With all the attention on the coronavirus we thought it might be useful to share our ideas on how to cope. We’re not mental health professionals – just ordinary sport touring motorcyclists – but we do know a thing or two about keeping our minds clear for hours at a time on long rides.
Before we get into coping, let’s be clear about the real risks. Public health officials have emphasized that coronavirus is highly contagious and a genuine concern for elderly people and anyone with certain pre-existing health conditions. All of us need to follow advice from public health officials. Wash hands, avoid touching your face, and practice social distancing (keep 6 feet or so separation between each other). In the event you feel sick, take the extra precaution to self-quarantine and call your doctor.
We’ll find our way.
The country is going through an experience that feels different but also familiar. On September 11, 2001 everything came to a sudden stop and our collective anxiety grew. Not knowing what comes next, how bad it might get, how friends and family are doing, all added to a sense of apprehension and unease. But we made our way through because we’re resilient and always comes back strong.
It helps to get educated on coronavirus. The more we know about the thing that makes us anxious the less anxious we become. Read up on coronavirus symptoms, steps public health officials are taking to reduce spread, and of course recovery rates. The CDC web site has loads of information.
10 coronavirus coping mechanisms for motorcycle riders.
Motorcycle riding is a good way, maybe the best way, to maintain a healthy mental attitude. But if you’re not riding right now here are a few ideas that will help while you wait out the coronavirus.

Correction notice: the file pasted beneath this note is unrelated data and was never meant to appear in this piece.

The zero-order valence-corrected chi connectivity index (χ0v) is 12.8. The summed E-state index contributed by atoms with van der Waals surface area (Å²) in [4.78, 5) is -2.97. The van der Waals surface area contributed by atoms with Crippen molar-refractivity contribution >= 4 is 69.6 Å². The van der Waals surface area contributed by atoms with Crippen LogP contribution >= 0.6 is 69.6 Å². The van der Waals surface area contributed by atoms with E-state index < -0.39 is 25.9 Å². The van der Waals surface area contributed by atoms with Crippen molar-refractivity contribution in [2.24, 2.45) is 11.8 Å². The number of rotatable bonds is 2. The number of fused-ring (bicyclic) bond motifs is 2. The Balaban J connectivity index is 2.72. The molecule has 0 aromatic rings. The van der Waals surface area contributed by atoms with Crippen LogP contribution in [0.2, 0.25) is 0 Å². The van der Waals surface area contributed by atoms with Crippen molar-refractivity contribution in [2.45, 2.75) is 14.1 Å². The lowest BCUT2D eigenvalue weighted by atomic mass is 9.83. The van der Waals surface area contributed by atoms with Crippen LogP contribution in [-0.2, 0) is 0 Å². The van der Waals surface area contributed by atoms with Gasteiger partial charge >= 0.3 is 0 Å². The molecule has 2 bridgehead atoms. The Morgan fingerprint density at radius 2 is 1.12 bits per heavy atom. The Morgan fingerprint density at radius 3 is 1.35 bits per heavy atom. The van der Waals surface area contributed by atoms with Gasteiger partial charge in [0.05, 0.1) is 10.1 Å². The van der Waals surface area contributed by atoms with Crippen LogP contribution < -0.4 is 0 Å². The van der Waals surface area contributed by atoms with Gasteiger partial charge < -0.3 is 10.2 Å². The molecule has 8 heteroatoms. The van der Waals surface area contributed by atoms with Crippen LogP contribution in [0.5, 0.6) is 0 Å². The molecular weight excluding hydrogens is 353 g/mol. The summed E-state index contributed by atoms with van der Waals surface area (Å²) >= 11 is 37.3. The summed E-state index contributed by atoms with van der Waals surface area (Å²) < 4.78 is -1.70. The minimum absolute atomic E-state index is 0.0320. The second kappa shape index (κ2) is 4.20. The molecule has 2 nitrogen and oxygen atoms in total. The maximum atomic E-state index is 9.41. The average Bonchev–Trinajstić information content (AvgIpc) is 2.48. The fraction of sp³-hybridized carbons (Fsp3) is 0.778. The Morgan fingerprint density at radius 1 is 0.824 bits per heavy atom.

Polish your motorcycle. Spring is just around the corner, time to get all that winter dust off the bike.
Change your oil and check your tires. Regular oil changes extend the life of a motorcycle engine and proper air pressure does the same for tires (not to mention safety).
Mount a GPS unit on your motorcycle. We can’t imagine touring without “built-in” GPS. Take a look at our write-up on the Garmin Zumo XT.
Add a communication system. Comms goes hand-in-hand with GPS. Adding communication lets you hear turn-by-turn instructions, and not only that you can talk with other riders, listen to music, and make hands-free calls. Checkout the Cardo PACKTALK we wrote about.
Install driving lights. Most sport tourers come with modern xenon headlights, but a little extra light up front helps other motorists see you. We like the lights from Denali.
Set-up a GoPro or Garmin VIRB action camera. Ok, this is a nice-to-have, but a really cool add-on that let’s you relive sweepers, twisties, and awesome views. Both are good cameras, but the VIRB integrates nicely with the Garmin Zumo. Here’s a short clip to illustrate taken with a GoPro on US-199 heading to Cave Junction OR.
Read A Twist of the Wrist by Keith Code. Keith Code wrote the book on sport riding skills improvement for anyone from beginner to expert. Even if you read it before, like watching a good movie for the second time, you’ll find new insights in each reading. A Twist of the Wrist is available on Amazon.
Checkout new motorcycle reviews on-line. No matter how happy you are with the bike you have, it’s always fun to read-up on the latest from the makers. Take a look at reviews on CycleWorld.com and Motorcycle.com.
Build a playlist for upcoming rides. If you installed that comms system we mentioned then this is the right next step. But even if you ride with earbuds, a playlist is a must. Lots of music service options here; but we found that a paid subscription to Spotify works best. For about $10 a month they offer a virtually unlimited selection of music and pre-made playlists that are downloadable to your device. Here’s a link to Spotify if you want to learn more.
Watch motorcycle movies. If you can’t ride, you might as well watch movies about riding. Ever-popular choices include On Any Sunday featuring Steve McQueen and Easy Rider with Peter Fonda. But older, less known, picks are worth a watch too. For example Marlon Brando in The Wild One. Butter up the popcorn.
Keep calm and ride on.
Motorcycle riding is about living in the moment. In the times we are living through it makes sense to focus on what you enjoy and a little less on things that worry you. To quote Dan Aykroyd, “You do not need a therapist if you own a motorcycle, any kind of motorcycle!”. So true today.